Home As Sacred Space


-Jen Wise

I love my home. I just do.

I love walking in the door and feeling the warmth and familiarity. I love being in an environment that’s been carefully crafted to suit our family’s needs and lifestyle.  I love the sense of being somewhere safe – somewhere I can fully be and express myself, come as I am. Nothing feels quite like being tucked into my home with people I love. 

There’s more. 

Beyond any sense of comfort and family togetherness, I have a distinct sense that this place is different, set apart.It’s alive in a way that transcends the ordinary. 

Isn’t it true that some places just feel special? Some places hold important memories. Some remind us of loved ones or integral twists in our story. Still, some feel special in the sense of fostering a unique connection with God. 

The concept of sacred space is mostly lost in today’s culture. Our focus is, and should be, on the redemption of all things, all people, all places. Yet in the midst of viewing everything as spiritual we often neglect the reality that some spaces hold value beyond what is normal in our world. 

In his book, Surprised By Hope, NT Wright references the Celtic tradition of "‘thin places,' places where the curtain between heaven and earth seems almost transparent.” He goes on to reference this concept more specifically saying, “there are indeed such things as places sanctified by long usage for prayer and worship, places where, often without being able to explain it, people of all sorts find that prayer is more natural, that God can be known and felt more readily.”*

Cathedrals, Steeples and… Your Living Room
Have you ever thought of your home as having the similar sacred potential as an ancient cathedral or a seasoned worship center? Maybe this seems like a stretch to you, but I really believe that your home can and should be a ‘thinner’ space than the rest of the world.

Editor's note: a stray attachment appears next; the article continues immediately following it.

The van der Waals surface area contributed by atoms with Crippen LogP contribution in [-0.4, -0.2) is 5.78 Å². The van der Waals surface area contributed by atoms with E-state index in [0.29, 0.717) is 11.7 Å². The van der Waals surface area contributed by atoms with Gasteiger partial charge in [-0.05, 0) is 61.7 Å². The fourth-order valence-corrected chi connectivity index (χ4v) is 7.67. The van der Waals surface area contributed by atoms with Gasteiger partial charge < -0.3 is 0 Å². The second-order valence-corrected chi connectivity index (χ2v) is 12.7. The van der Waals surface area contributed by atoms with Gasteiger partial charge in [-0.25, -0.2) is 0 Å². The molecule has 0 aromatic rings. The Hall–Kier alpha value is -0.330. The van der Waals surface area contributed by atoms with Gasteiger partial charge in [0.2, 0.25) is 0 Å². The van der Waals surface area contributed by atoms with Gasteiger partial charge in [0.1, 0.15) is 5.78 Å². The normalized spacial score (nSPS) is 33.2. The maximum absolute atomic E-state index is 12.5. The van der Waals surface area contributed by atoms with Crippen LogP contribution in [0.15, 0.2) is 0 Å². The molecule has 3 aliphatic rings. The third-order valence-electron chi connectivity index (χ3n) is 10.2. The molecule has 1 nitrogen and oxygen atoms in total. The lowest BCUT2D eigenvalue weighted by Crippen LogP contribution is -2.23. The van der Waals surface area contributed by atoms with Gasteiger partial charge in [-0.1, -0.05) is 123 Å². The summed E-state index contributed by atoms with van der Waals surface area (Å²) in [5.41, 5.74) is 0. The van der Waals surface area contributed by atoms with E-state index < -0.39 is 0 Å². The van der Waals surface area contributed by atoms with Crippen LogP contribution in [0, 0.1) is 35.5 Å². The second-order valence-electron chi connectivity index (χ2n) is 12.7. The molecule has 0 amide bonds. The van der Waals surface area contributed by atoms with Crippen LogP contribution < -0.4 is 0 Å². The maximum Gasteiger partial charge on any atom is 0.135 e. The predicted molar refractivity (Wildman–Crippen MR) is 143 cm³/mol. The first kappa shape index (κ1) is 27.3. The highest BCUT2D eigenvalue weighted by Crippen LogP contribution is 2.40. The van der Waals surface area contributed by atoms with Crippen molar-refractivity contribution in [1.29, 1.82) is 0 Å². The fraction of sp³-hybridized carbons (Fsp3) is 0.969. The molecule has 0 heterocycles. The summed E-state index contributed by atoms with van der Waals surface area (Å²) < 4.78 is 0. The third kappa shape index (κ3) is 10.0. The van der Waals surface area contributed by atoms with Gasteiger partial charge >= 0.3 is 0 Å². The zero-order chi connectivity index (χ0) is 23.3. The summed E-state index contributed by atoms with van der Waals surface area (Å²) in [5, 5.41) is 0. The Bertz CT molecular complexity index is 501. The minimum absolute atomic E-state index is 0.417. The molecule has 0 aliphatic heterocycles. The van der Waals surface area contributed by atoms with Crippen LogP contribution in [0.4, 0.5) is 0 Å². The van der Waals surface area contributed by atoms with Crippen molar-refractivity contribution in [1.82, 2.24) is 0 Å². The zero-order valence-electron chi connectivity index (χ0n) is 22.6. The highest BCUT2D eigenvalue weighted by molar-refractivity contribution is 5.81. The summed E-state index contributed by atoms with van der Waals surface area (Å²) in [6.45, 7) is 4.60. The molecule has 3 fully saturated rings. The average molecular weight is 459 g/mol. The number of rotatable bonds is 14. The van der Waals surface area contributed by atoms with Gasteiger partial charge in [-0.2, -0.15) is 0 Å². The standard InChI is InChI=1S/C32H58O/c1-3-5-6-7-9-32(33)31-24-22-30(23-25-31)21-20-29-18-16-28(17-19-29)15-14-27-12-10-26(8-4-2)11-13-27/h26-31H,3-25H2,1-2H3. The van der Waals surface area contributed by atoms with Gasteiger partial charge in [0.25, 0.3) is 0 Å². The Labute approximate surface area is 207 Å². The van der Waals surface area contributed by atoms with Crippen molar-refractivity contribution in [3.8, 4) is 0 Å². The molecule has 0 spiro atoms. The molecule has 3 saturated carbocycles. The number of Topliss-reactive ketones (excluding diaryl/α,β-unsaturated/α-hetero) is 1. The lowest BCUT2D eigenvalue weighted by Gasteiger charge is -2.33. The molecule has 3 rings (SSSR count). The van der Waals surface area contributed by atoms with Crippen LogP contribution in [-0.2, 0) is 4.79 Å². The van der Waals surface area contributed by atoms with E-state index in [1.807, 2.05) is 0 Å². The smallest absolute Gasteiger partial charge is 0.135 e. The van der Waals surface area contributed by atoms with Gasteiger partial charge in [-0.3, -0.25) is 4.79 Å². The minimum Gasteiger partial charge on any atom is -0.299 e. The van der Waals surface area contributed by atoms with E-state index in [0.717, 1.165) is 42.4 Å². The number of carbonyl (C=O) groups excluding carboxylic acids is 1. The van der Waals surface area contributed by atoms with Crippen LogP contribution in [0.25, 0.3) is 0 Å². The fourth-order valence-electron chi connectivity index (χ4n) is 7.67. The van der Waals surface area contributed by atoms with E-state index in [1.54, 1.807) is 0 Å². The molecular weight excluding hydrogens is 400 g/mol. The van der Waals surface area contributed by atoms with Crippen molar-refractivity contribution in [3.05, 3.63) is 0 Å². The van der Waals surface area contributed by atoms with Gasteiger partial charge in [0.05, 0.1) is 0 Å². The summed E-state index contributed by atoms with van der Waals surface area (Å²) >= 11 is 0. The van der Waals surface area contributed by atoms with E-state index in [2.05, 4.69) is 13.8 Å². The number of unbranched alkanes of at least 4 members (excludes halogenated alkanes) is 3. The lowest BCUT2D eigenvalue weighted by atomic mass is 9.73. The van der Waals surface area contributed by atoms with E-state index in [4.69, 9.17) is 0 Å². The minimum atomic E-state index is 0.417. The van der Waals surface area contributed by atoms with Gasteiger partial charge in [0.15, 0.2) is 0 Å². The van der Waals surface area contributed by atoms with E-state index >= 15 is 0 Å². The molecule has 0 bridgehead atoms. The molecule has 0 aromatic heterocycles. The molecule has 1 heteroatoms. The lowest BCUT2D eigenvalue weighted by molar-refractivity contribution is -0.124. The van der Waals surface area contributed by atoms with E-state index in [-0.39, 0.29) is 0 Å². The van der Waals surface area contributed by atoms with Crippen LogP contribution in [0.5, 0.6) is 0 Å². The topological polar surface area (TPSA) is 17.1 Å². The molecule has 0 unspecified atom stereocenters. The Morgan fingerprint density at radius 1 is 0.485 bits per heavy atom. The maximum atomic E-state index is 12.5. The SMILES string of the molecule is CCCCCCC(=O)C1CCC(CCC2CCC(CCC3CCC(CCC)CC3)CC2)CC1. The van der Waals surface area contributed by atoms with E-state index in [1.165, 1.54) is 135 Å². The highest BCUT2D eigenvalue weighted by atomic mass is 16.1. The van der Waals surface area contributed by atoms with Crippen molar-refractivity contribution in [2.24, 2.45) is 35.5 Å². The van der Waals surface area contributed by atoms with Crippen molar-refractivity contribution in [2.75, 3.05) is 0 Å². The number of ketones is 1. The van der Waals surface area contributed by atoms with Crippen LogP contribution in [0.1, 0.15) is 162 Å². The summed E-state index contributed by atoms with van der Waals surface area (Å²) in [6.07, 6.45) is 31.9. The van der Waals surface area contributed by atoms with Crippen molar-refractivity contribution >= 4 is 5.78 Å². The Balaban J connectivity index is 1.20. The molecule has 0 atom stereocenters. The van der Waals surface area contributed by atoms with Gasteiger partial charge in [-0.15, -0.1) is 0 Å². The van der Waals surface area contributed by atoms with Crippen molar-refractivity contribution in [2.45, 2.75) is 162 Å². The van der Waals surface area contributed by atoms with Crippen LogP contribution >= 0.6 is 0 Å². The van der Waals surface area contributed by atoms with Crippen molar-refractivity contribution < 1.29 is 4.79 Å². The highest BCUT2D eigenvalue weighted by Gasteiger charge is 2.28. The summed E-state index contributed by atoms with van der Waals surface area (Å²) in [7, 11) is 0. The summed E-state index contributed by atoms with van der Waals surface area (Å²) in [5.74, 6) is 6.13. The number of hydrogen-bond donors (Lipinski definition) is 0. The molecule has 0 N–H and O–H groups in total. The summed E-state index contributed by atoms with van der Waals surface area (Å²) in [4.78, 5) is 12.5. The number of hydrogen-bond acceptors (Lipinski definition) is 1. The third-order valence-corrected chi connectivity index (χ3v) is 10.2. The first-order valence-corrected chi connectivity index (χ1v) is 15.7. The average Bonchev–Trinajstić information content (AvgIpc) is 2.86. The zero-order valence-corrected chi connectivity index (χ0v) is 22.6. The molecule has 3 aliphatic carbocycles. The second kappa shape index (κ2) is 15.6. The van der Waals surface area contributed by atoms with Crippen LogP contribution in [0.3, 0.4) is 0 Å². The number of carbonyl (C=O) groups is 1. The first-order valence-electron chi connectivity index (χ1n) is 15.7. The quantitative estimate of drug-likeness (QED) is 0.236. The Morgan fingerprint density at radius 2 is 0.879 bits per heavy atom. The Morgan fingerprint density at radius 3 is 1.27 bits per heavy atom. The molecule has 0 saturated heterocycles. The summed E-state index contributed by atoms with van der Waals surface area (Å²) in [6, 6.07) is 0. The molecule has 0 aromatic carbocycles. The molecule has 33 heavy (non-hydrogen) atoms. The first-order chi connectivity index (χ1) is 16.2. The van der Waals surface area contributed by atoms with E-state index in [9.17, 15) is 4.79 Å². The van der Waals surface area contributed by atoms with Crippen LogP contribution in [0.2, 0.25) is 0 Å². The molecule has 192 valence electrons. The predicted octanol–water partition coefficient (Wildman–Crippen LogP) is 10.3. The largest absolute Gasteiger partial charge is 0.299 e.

As Christians we are called to join in God’s redemptive work: spreading peace, mending relationships, and bringing glory to the Father. If we are actively living this mission then our homes ought to naturally begin to develop a different feel and rhythm than the world around us. 

Yes, there is a difference between the sacredness of a cathedral - consecrated by centuries of worship and prayer - and your home. Still, as you create beauty, serve one another and spend regular, intimate time with God the curtain begins to thin. Your home becomes a place where the process of restoration is a little further along.

When your home is sacred space it offers a place of rest and refreshing – at the soul level. It offers you breathing space – not to get away from the world, but to re-enter it with your lungs filled with fresh air. 

When your home is sacred space it offers a new strength and vibrancy in relationships. Family life is more cohesive and communion with God is at every turn.

When your home is sacred space it offers a glimpse of wholeness, love and peace. Guests will feel cared for beyond their physical needs, getting a taste of a different way to live - a sense that God is in this all. 

And God is in this all. Invite his presence into your home and begin consecrating your space for his glory.

*page 259-260